Lexmark’s CEO, Paul J. Curlander, has announced that he will retire, after the company posted lower-than-expected third quarter earnings, sparking dismal performance on the stock market, where shares fell nearly 20 percent.
Lexmark, which specialises in printing and imaging products for consumers and businesses, posted its third quarter results today, which appeared positive at face value.
Revenue was up from $958 million last year to $1.02 billion. Net earnings for the third quarter were $72 million, up a massive 622 percent compared to the same period last year. Net cash from operations in the third quarter were $130 million, with a year-to-date figure of $367 million, all of which is good news for the company.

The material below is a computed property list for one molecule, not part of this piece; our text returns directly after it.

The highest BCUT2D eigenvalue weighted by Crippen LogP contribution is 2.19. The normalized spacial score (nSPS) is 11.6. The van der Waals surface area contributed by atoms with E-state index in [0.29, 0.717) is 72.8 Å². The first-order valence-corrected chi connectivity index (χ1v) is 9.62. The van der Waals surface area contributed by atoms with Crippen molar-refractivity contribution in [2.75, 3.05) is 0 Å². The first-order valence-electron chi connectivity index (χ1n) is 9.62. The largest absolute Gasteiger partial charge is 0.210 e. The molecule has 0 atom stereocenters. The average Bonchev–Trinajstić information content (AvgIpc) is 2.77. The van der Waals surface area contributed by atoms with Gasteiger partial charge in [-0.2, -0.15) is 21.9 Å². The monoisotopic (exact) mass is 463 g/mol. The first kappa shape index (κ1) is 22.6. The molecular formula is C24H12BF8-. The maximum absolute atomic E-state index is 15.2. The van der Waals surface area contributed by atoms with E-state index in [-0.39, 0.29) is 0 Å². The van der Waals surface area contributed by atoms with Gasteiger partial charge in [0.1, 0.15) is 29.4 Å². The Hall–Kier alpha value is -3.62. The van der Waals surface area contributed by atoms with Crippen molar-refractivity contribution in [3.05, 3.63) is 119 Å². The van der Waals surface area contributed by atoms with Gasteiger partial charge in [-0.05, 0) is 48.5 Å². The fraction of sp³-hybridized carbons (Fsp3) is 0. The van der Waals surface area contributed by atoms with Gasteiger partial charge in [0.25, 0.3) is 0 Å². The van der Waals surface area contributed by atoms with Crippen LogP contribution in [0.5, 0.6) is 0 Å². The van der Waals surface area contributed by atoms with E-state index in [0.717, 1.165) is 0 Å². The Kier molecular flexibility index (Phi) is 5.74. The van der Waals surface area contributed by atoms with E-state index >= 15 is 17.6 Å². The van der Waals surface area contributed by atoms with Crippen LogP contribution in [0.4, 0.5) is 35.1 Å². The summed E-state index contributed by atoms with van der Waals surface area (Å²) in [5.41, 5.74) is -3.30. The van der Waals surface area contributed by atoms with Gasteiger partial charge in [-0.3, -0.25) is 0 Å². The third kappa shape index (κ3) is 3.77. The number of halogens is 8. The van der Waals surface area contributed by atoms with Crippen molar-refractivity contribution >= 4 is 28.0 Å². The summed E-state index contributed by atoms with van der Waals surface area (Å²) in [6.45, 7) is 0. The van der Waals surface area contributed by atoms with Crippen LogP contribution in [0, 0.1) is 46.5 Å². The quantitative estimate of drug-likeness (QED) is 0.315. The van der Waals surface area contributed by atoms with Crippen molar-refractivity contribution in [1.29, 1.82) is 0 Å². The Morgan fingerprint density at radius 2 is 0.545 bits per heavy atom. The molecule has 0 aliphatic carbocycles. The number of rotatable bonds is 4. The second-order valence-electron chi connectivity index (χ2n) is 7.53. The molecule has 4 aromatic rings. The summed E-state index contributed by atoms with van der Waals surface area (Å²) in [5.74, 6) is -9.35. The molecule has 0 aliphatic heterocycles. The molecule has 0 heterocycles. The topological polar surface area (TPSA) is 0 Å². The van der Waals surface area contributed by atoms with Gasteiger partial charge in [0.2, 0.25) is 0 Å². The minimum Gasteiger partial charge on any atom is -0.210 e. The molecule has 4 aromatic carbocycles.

However, that was still lower than market experts expected. Analysts for Thomson Reuters forecasted revenue of $1.04 billion, $20 million more than Lexmark reported, and a share value of between $0.98 and $1.09, compared to the $0.90 supplied by its third quarter figures.
The slightly lower revenue is not a huge drop, and the sheer increase in net earnings for the third quarter shows that Lexmark is doing well in general, but the lower-than-expect figures, coupled with the retirement of Curlander, was enough to send the company’s shares spiralling downwards to $38.54 per share at the time of writing, a massive drop of $9.18 or 19.24 percent, which simply cannot help its fourth quarter earnings.
Curlander, 57, is to retire in the Spring of 2011 after 12 years as CEO of the company. Paul Rooke, the current Executive Vice President, set to take his place, as both CEO and Director. Curlander will continue on as chairman of the Board of Directors and will help facilitate the transition of power to Rooke until early next year.